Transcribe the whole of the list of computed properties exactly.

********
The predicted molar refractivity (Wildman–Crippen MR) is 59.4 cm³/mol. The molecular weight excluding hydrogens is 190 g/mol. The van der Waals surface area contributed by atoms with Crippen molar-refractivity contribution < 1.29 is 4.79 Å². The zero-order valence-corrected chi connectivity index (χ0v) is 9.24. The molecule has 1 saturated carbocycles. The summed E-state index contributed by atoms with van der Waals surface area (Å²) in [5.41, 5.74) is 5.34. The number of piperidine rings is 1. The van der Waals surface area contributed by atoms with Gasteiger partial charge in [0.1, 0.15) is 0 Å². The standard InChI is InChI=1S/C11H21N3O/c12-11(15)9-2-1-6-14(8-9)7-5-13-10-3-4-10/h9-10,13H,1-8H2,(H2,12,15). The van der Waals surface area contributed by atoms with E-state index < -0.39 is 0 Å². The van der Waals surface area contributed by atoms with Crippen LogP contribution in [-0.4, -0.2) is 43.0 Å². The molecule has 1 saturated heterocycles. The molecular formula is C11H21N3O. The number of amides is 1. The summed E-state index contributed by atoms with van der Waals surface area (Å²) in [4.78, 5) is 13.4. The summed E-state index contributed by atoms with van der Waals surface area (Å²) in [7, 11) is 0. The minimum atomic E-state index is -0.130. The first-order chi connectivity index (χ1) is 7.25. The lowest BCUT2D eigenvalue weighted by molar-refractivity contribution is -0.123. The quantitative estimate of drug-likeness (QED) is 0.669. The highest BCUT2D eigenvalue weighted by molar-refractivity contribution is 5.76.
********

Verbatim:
The predicted molar refractivity (Wildman–Crippen MR) is 59.4 cm³/mol. The molecular weight excluding hydrogens is 190 g/mol. The van der Waals surface area contributed by atoms with Crippen molar-refractivity contribution < 1.29 is 4.79 Å². The zero-order valence-corrected chi connectivity index (χ0v) is 9.24. The molecule has 1 saturated carbocycles. The summed E-state index contributed by atoms with van der Waals surface area (Å²) in [5.41, 5.74) is 5.34. The number of piperidine rings is 1. The van der Waals surface area contributed by atoms with Gasteiger partial charge in [0.1, 0.15) is 0 Å². The standard InChI is InChI=1S/C11H21N3O/c12-11(15)9-2-1-6-14(8-9)7-5-13-10-3-4-10/h9-10,13H,1-8H2,(H2,12,15). The van der Waals surface area contributed by atoms with E-state index < -0.39 is 0 Å². The van der Waals surface area contributed by atoms with Crippen LogP contribution in [-0.4, -0.2) is 43.0 Å². The molecule has 1 saturated heterocycles. The molecular formula is C11H21N3O. The number of amides is 1. The summed E-state index contributed by atoms with van der Waals surface area (Å²) in [4.78, 5) is 13.4. The summed E-state index contributed by atoms with van der Waals surface area (Å²) in [7, 11) is 0. The minimum atomic E-state index is -0.130. The first-order chi connectivity index (χ1) is 7.25. The lowest BCUT2D eigenvalue weighted by molar-refractivity contribution is -0.123. The quantitative estimate of drug-likeness (QED) is 0.669. The highest BCUT2D eigenvalue weighted by molar-refractivity contribution is 5.76.